THE FUTURE may practically have everybody wearing surgical masks. People will wear those not only to safeguard themselves from the heavily polluted air but also from unseen killer viruses it carries.

But in Hongkong and in some other Asian countries, this is already the scenario. Surgical and industrial masks have become fashionable in these places because of the outbreak of the severe acute respiratory syndrome (SARS), a still unknown disease.

As of this writing, according to World Health Organization (WHO) statistics, SARS has afllicted more than 4,000 persons and killed almost 300 persons worldwide. This has pushed health-conscious Filipinos to the nearest drugstore for surgical masks, vitamins, and other drugs. The media feasted on the issue and hospitals are racing to diagnose the first case of SARS in the country. Tourism is threatened as travelers are discouraged from going on vacation abroad, especially in SARS-afflicted countries.

What is SARS?

According to Dr. Margarita Cayco of the UST Hospital (USTH) Department of Infectious Medicine, SARS is an infectious disease with primary respiratory symptoms of cough and shortness of breath accompanied by fever. WHO said SARS is a form of pneumonia with prolonged symptoms.

SARS can be contracted through droplets from an infected person who coughs or sneezes into the air. However, in an interview with TIME magazine, Dr. John Nicholls of the University of Hong Kong said the virus has somewhat mutated, which it makes it deadlier.

He said it is not airborne, but is transmitted by an infected person through the things he touches. Furthermore, the virus can live for a few hours outside a “host.”

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According to Cayco, SARS-afflicted individuals manifest symptoms like headache, muscular stiffness, loss of appetite, malaise, confusion, rash, and diarrhea. An infected person first experiences high fever after which the disease spreads throughout the body in two to seven days, but it sometimes reaches 10, depending on the body’s immune system.

Dr. Cayco said that according to the last update of WHO, SARS could have been caused by the corona virus, the same one that causes common colds, sore throat, and pneumonia. It causes one-third of known respiratory illnesses.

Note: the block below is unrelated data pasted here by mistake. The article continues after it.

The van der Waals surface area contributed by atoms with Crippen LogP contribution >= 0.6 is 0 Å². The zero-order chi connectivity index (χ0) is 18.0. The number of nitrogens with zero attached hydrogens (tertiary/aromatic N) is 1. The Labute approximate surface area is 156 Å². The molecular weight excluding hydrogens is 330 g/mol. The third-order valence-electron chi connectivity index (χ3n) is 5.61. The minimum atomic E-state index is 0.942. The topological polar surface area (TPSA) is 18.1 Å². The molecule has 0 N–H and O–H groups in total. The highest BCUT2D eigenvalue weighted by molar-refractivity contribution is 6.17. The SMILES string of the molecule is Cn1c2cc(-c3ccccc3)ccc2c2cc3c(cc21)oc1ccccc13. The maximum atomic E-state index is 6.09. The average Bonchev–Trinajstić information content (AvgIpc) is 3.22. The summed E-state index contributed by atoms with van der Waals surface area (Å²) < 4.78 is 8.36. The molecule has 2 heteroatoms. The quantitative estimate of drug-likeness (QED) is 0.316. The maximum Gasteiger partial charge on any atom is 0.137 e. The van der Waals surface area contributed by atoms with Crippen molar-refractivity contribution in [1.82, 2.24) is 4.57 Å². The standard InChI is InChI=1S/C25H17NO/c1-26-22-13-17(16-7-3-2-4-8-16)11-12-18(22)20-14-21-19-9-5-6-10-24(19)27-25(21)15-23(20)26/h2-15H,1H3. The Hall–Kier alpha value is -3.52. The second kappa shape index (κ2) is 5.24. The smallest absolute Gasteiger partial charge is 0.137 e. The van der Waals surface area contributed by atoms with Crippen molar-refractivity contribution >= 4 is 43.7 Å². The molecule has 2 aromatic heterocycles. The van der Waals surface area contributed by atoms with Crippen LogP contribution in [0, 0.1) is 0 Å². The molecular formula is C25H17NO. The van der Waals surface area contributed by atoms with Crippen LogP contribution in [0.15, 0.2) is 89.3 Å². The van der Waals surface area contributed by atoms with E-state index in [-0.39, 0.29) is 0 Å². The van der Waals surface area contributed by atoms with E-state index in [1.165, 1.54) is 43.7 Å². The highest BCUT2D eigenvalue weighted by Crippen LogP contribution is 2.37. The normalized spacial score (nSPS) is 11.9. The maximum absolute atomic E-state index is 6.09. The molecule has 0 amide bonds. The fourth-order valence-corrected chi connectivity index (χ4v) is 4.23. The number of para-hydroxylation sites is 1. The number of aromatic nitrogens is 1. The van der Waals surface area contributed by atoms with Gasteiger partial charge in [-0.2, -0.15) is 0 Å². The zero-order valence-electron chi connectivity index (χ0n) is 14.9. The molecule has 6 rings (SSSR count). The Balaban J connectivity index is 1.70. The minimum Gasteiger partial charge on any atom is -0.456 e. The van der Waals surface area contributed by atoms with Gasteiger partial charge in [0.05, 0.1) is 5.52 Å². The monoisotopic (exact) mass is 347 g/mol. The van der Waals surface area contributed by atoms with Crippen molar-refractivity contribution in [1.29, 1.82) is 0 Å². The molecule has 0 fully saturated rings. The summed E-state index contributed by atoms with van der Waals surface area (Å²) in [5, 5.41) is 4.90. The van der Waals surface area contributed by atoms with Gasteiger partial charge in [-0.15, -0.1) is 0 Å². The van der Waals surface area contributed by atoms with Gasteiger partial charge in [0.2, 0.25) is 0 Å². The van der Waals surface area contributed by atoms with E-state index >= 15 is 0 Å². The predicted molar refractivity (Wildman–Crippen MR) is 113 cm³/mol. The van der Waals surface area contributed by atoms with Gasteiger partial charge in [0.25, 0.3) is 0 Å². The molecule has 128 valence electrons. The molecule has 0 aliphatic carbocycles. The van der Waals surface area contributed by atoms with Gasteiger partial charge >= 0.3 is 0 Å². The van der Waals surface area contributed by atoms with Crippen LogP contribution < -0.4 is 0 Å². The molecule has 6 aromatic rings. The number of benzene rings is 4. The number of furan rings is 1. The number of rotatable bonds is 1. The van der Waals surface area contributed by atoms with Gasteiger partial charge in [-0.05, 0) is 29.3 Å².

Detection and treatment

Cayco said diagnostic tests for SARS are available at the USTH. These include chest x-ray; red blood cell (RBC), white blood cell (WBC), and platelet counts; creatine phosphokinase; liver function tests; C reactive protein and urea and electrolytes test. Tests for standard causes of pneumonia like blood cultures, test for influenza and respiratory syncitial virus, urine test, and cold agglutinin tests can also be had.

Cayco said while detection is possible, there is still no cure for SARS. She added that numerous antibiotic therapies, broad-spectrum antiviral medicines for typical pneumonia like macrolides and the newer generation quinolones (Avelox, Tequin, Levox) can be used, although their effects are still unclear.

Cayco said the USTH and the UST Committee on Infection Control has formulated contingency plans for patients with SARS. She said masks should be worn at all times by visitors, staff, doctors, and nurses entering the room of SARS patients. Cayco said an N95 mask should be used.

N95 masks can filter 0.3-micrometer particles. Surgical masks are less effective but can be used, Cayco said.

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On the national level, the DOH has issued an advisory asking Filipinos returning from countries with SARS to go into self-quarantine to help prevent the spread of the virus. Preventive measures like washing hands thoroughly, applying alcohol and disinfectants can help rid the spread of the virus. Likewise, drinking plenty of water, eating foods high in vitamin C and restricting coffee intake can help increase the immune system against infection.

DOH Secretary Dr. Manuel Dayrit advised the public that persons with SARS-like symptoms should proceed immediately to the quarantine section of the airport or seaport upon arrival.

China, Taiwan, Vietnam, Thailand, Singapore, Canada, and the United States are among the countries that are reported to have a high number of SARS cases.

Cayco advised that, if possible, trips to these countries should be avoided.

“The most important measure to prevent SARS is consciousness. One must be aware of the symptoms and if the symptoms develop, seek medical attention immediately,” Dr. Cayco said. Brix Gil M. Bayuga

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